Though the official guidelines from Governor Cooper on which businesses are essential and which must shut down during the COVID-19 pandemic are publicly available, it appears that they are not being equitably enforced. Gaston County is asking for a list of non-essential businesses that have been told they could remain open during the lockdown. The request comes after Vape Citi—a vape shop in the Gaston County town of Stanley—was granted permission to remain open, despite being told by the NC Department of Revenue they did not qualify as an essential business under Section 2(C)(2)-(30) [sic] of Executive Order 121. (Editor’s note: No such subsection exists in EO121; the letter appears to be referencing Section 2(C)-(30) of EO121.)
Only further increasing the confusion, it appears under Section 2(C)-(1) of Cooper’s EO121 to be provided that any business not otherwise listed as ‘essential’ may remain open so long as they do not exceed 10 customers at a time and maintain social distancing guidelines between customers, and between customers and staff.
The letter sent by the Department of Revenue to Vape Citi appears to create problems of consistency for the State. Senator Warren Daniel states in a letter to the Governor, “Government regulators are targeting churches with different, more restrictive rules than retail businesses.” Local political activists who spoke with The Cycle expressed their concern that because the letter to Vape Citi specifically identifies the store as offering a non-essential service, government officials are placed in the position of deciding which non-essential services may remain open. Though he was speaking about businesses that have been classified as essential, former Democratic State Senator Joel Ford voiced similar concern when he tweeted, “So we should trust Lowe’s, Walmart, and Big Lots. But, we can’t trust small business owners and Churches to keep their parishioners, customers & stores safe?”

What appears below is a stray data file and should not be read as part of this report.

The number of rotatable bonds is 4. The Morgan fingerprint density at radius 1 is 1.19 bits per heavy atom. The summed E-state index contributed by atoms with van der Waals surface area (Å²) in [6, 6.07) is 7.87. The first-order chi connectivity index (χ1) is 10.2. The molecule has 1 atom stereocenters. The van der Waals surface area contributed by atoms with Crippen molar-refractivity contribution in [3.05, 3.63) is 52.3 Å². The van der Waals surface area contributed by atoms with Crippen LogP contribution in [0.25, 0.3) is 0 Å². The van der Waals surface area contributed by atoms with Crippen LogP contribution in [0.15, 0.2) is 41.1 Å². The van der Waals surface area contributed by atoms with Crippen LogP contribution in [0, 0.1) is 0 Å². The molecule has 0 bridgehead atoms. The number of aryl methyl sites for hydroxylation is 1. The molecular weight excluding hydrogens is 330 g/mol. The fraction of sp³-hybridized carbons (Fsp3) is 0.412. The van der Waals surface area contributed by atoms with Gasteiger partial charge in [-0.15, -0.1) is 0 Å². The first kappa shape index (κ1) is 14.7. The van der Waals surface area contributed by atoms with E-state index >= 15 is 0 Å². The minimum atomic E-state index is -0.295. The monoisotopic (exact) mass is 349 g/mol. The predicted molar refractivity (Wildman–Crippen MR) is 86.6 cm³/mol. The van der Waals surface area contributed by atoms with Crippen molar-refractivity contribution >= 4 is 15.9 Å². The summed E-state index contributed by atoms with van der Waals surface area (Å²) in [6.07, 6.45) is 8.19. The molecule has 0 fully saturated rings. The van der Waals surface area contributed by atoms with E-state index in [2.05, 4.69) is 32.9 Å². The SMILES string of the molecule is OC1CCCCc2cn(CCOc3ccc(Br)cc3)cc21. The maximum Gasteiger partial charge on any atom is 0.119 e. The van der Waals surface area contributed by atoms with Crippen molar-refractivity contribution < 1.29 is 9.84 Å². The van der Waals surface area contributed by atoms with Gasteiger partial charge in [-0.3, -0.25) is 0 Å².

Because of the rare nature of the pandemic and the response to it, we have seen county and state governments trying different policy approaches, and the discussions over both effectiveness and legality have been lively. In Guilford County Jeff Phillips, the Chair of the County Board of Commissioners, recently used his emergency power to allow churches to conduct drive-in services. Questions over the application of safety guidelines have been a recurring aspect of the lockdown during the pandemic. Michael Best, the lawyer representing certain members of the group ReOpenNC, recently wrote a letter to Gov. Cooper requesting clarification on the State’s policy regarding protests.
Separately, a Swain County man has filed a lawsuit over a curfew he says does little to curtail the spread of the virus.